News / Middle East

    Syria Attack Compared To Chemical Use in Iraq

    People, affected by what activists say is nerve gas, are treated at a hospital in the Duma neighborhood of Damascus August 21, 2013.
    People, affected by what activists say is nerve gas, are treated at a hospital in the Duma neighborhood of Damascus August 21, 2013.
    Chemical warfare experts are comparing the suspected poison gas attack on a suburb of Damascus this week to a deadly chemical weapons assault launched by Saddam Hussein on the Kurdish town of Halabja during the closing days of the Iran-Iraq.
     
    Syrian opposition leaders are saying the attack this week killed hundreds and involved Sarin gas, a banned chemical warfare nerve agent. They say it was launched by forces trying to protect President Bashar al-Assad, whose government the opposition has been trying to overthrow for the past 29 months.
     
    The chemical warfare experts say the look on the victims faces this week, the convulsions and the pinpoint pupils of their eyes were all reminiscent of the images from Halabja. They also say the tactic of first unleashing conventional air and artillery bombardment and then following up with the gas is similar to the line of attack employed by Saddam Hussein’s forces.
     
    The Halabja in attack in March of 1988 killed up to 5,000 people and Sarin gas was one of the agents used in the assault.
     
    “From the evidence I have seen coming out the last 24 hours from Syria, there are tremendous similarities with the attack on Halabja 25 years ago when Saddam used chemical and conventional weapons on the Kurds,” said Hamish Bretton-Gordon, a British chemical warfare expert.
      
    “The windows were broken in and the roofs were broken in at Halabja by conventional artillery fire and air strikes to make the gas more effective to get into rooms and cellars,” Bretton-Gordon said. “We saw that yesterday [August 21] in Syria. There are many dead families in their cellars - this again is exactly like what happened in Iraq.
     
    “When the bombardment started,” he continued, “many people dived in to their cellars expecting to be safe but, of course, Sarin gas and mustard gas is heavier than air and sinks down into the cellars. If you want to create genocide and kill lots of people this is probably the most effective way to do it.”
     
    Syrian opposition activists say they are still finding the dead in cellars and that many of the victims are children. Doctors working in makeshift hospitals in the Damascus suburbs in the Ghouta region say they were overwhelmed with the wounded.
     
    Preceded by air and artillery bombardment
     
    Activists said Wednesday's attack took place after a heavy government bombardment in the region surrounding Damascus, where the army is trying to drive out rebel forces.
     
    Video from the area posted by opposition activists shows dozens of bodies in the makeshift hospitals with no visible signs of injuries. Other videos show the injured convulsing and foaming at the mouth.
     
    The Syrian government has denied carrying out any chemical attack, calling the allegations “illogical and fabricated.” Syrian government officials say the claims are being made up in order to try to persuade the West to intervene.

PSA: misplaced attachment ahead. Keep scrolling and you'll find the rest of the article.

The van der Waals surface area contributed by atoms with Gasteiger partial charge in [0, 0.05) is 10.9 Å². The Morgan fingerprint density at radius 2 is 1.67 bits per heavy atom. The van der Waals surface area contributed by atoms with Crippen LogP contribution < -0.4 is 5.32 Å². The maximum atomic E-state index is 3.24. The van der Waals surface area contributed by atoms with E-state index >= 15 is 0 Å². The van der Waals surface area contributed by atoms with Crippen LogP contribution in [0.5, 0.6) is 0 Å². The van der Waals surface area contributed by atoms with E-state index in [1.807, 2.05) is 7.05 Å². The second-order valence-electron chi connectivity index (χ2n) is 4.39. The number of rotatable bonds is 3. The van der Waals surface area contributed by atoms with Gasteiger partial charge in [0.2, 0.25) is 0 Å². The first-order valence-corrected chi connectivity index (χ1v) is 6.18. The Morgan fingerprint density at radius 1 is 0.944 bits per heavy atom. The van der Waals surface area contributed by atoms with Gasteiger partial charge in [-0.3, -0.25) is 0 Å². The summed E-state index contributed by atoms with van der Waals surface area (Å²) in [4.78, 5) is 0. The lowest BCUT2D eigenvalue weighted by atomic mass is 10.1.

U.N. spokesmen said Thursday Secretary General Ban Ki-moon believes the attack “needs to be investigated without delay.” He has called for international chemical warfare inspectors “presently in Damascus, to be granted permission and access to swiftly investigate the incident.”

    Independent chemical weapons experts and Western diplomats say they don’t believe the images of the dead and dying could be faked.
     
    “I don’t think there is anyway the symptoms could have been faked, especially with the many children and babies we are seeing dying,” said Bretton-Gordon.
     
    Andrew Green, a former British ambassador to Syria, says that while there is no firm evidence yet, “it is clear there was a tragedy in Damascus and that it was almost certainly chemical weapons and the Syrian government is very anxious to make sure no one gets there to find out.”
     
    Permission needed to inspect attack sites
     
    The British diplomat says Assad apparently is convinced he can get away with using chemical weapons.
     
    “He has calculated this,” Green said of Assad. “It is very striking, if the regime were innocent they would be making every effort to get the inspectors in there, but they are doing the opposite and the Russians are backing them up, which suggests to me that the Russians think there are matters here that need to be hidden.”
     
    The U.N. weapons team in Damascus is there to investigate previous allegations of chemical weapons use in the civil war that has left more than 100,000 dead. The team has a mandate to visit three sites previously agreed between the U.N. and the Syrian government after months of negotiations.

    Chemical weapons experts say they have up to 10 days to get into the Damascus suburbs to be able to determine with any certainly if any chemical weapons were used, and if they were, which type. Sarin is a non-persistent gas, meaning that it dissipates quickly.

    French chemical weapons expert Jean Pascal Zanders say it is important to get a team in the sooner the better.
     
    “One of the key elements is to get the U.N. inspection team in there and they would be able to collect a variety of types of evidence from blood samples to soil samples and conduct autopsies.”

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